Even-par 70 puts Lefty on the fringe
WHITE SULPHUR SPRINGS - It was hard to tell if the question about Phil Mickelson was in jest, or was serious. In this instance, it really didn't matter.
From across the 11th fairway at The Old White TPC, where Mickelson's ball was nowhere to be found: "Is he going to the bathroom?"
He wasn't, but he might as well have - a complex of portable facilities stood not far from Mickelson's ball, which was amid the trees in a patch of native tall grass.
It was a typical "Lefty" moment in his debut at The Greenbrier Classic. On this particular shot on his second hole of the day (his group began at No. 10), he hacked out to about 30 yards short of the green. He nearly holed the pitch shot, and then saved par from 2 feet.
That delighted a following that grew rapidly from the 100 that watched him tee off with Stuart Appleby and Tom Watson at 7:40 a.m. There were more delightful moments to come, especially from Mickelson's five birdies.
But Mickelson also had five bogeys, two on the final three holes, dragging him to an even-par 70. That puts him near the cut line entering today's play, but he is ahead of Appleby, the defending champion, and Watson, the legend and pro emeritus of The Greenbrier resort.
Appleby fired a 1-over 71, three shots higher than his worst round at the 2010 Classic and a full 12 shots higher than that closing 59. And he only shot that well with a heavy dose of scrambling and an eagle chip-in from 50 feet on the par-5 12th.
"Very different golf course," he said. "My score was very different. Of course a lot more difficult, a lot longer."
Watson suffered the toughest day, making four bogeys in the final six holes to finish at 75.
He began consistently enough with eight pars in a row, but three-putted from under 15 feet on the par-3 18th hole. He saved a par out of the sand at No. 2, but bogeyed after three subsequent trips to the beach. His putting really went south - his longest made putt was a 7-footer on No. 11, and he didn't make one from more than 31/2 feet in the final 15 holes.
"Didn't make a birdie today, and that's the first time for that to happen in a long time," Watson said. "Doesn't sit well with me. Make a few more birdies tomorrow."
Mickelson made those birdies, and they were often spectacular. He started the day by draining a 30-foot birdie putt on the 10th, and then saved that par from the woods on No. 11.
He missed an 8-footer for birdie on the 12th, one of several close calls on the green. He bogeyed the 15th from a greenside bunker, but buried an 11-foot birdie putt on the par-5 17th.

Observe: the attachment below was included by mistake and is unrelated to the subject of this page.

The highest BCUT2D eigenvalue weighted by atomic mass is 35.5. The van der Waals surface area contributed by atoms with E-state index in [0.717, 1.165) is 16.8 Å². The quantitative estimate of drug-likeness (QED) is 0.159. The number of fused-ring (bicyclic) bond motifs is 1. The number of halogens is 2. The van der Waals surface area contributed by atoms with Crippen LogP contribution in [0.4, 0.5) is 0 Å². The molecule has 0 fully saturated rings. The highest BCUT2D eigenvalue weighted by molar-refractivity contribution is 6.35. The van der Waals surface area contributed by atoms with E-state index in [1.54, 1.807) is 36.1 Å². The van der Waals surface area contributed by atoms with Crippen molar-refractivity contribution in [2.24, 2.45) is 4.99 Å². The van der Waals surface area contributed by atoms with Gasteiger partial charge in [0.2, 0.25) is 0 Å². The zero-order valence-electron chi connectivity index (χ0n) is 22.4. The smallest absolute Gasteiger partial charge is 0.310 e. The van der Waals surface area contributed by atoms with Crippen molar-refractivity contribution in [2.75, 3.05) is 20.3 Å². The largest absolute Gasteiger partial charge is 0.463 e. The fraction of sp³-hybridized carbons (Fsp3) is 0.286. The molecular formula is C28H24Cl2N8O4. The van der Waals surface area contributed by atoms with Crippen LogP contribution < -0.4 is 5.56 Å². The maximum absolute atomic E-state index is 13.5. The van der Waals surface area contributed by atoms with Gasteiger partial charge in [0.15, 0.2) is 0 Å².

He belted his drive on No. 1 321 yards and hit the approach to 51/2 feet for a birdie. At 2 under, he looked ready for a charge to the leader board. Instead, he kept negating his birdies with bogeys.
On No. 2, he found another patch of tall grass near the 11th tee boxes, and ended with a bogey. He hit an 18-footer for birdie on the fourth, but three-putted the fifth for a bogey - a hole that was one of the best birdie opportunities on the course.
He hit a 28-foot birdie putt on the sixth, then hit a tree branch on his second shot on the seventh. The resulting bogey put him back at 1 under, and he gave that shot up on the ninth, courtesy of a rough-shortened approach.
"It was a disappointing overall score for me, because I played well enough to score low," Mickelson said. "I missed six putts inside 6 feet, and I just can't do that. I ended up making some longer ones, which was good, to offset it.
"But I've got to get this turned around for [today's second round]."
So does Appleby, who was seemingly all over the map before and after hitting his tee shot on the 18th within 3 feet. That was his only birdie to go with the eagle on the 12th.
He hit just 11 greens in regulation and eight of 14 fairways off the tee, setting himself up for Mickelson-type scrambling. He bogeyed his first two holes, then overshot his approach on No. 2 and hit the fairway sand on No. 6 for two more bogeys.
"Just couldn't seem to get the fire started," Appleby said. "Had some opportunities, but the course is tougher. You just have to get on the right - you know, I just didn't have enough opportunities in that sort of inside 15-foot range. Just got off to a dodgy start."
While the defending champ has been disgusted with his game, he was well pleased with the large gallery and thrilled to play with Mickelson and Watson.
"Crowds were great. Very, very quiet," Appleby said. "Actually, that's nice. I like quiet crowds. Good numbers out early, absolutely. And playing with two legends - both still growing their legendary status - fantastic.
"I was definitely the third wheel out there."
Reach Doug Smock 304-348-5130 or dougsm...@wvgazette.com.